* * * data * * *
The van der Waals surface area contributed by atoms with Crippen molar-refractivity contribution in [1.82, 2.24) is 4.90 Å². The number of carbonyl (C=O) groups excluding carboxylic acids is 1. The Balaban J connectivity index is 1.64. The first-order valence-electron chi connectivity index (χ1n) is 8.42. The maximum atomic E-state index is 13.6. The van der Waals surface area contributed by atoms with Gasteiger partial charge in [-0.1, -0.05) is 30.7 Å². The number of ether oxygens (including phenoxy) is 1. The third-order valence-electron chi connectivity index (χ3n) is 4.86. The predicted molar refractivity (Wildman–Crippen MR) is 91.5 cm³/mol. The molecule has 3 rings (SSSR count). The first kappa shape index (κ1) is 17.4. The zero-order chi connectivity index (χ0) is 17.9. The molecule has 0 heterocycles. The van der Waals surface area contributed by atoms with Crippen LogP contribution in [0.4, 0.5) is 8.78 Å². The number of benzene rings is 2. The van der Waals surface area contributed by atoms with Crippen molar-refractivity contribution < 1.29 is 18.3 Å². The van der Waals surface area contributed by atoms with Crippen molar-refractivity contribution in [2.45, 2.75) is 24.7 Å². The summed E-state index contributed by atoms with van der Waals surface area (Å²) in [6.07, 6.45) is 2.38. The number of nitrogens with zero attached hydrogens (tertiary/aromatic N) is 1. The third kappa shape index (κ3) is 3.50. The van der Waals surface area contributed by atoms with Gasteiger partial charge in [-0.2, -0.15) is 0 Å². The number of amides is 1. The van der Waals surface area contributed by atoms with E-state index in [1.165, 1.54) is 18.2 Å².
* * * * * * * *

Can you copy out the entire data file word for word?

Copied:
The van der Waals surface area contributed by atoms with Crippen molar-refractivity contribution in [1.82, 2.24) is 4.90 Å². The number of carbonyl (C=O) groups excluding carboxylic acids is 1. The Balaban J connectivity index is 1.64. The first-order valence-electron chi connectivity index (χ1n) is 8.42. The maximum atomic E-state index is 13.6. The van der Waals surface area contributed by atoms with Gasteiger partial charge in [-0.1, -0.05) is 30.7 Å². The number of ether oxygens (including phenoxy) is 1. The third-order valence-electron chi connectivity index (χ3n) is 4.86. The predicted molar refractivity (Wildman–Crippen MR) is 91.5 cm³/mol. The molecule has 3 rings (SSSR count). The first kappa shape index (κ1) is 17.4. The zero-order chi connectivity index (χ0) is 17.9. The molecule has 0 heterocycles. The van der Waals surface area contributed by atoms with Crippen LogP contribution in [0.4, 0.5) is 8.78 Å². The number of benzene rings is 2. The van der Waals surface area contributed by atoms with Crippen molar-refractivity contribution < 1.29 is 18.3 Å². The van der Waals surface area contributed by atoms with Crippen molar-refractivity contribution in [2.45, 2.75) is 24.7 Å². The summed E-state index contributed by atoms with van der Waals surface area (Å²) in [6.07, 6.45) is 2.38. The number of nitrogens with zero attached hydrogens (tertiary/aromatic N) is 1. The third kappa shape index (κ3) is 3.50. The van der Waals surface area contributed by atoms with Gasteiger partial charge in [-0.2, -0.15) is 0 Å². The number of amides is 1. The van der Waals surface area contributed by atoms with E-state index in [1.165, 1.54) is 18.2 Å².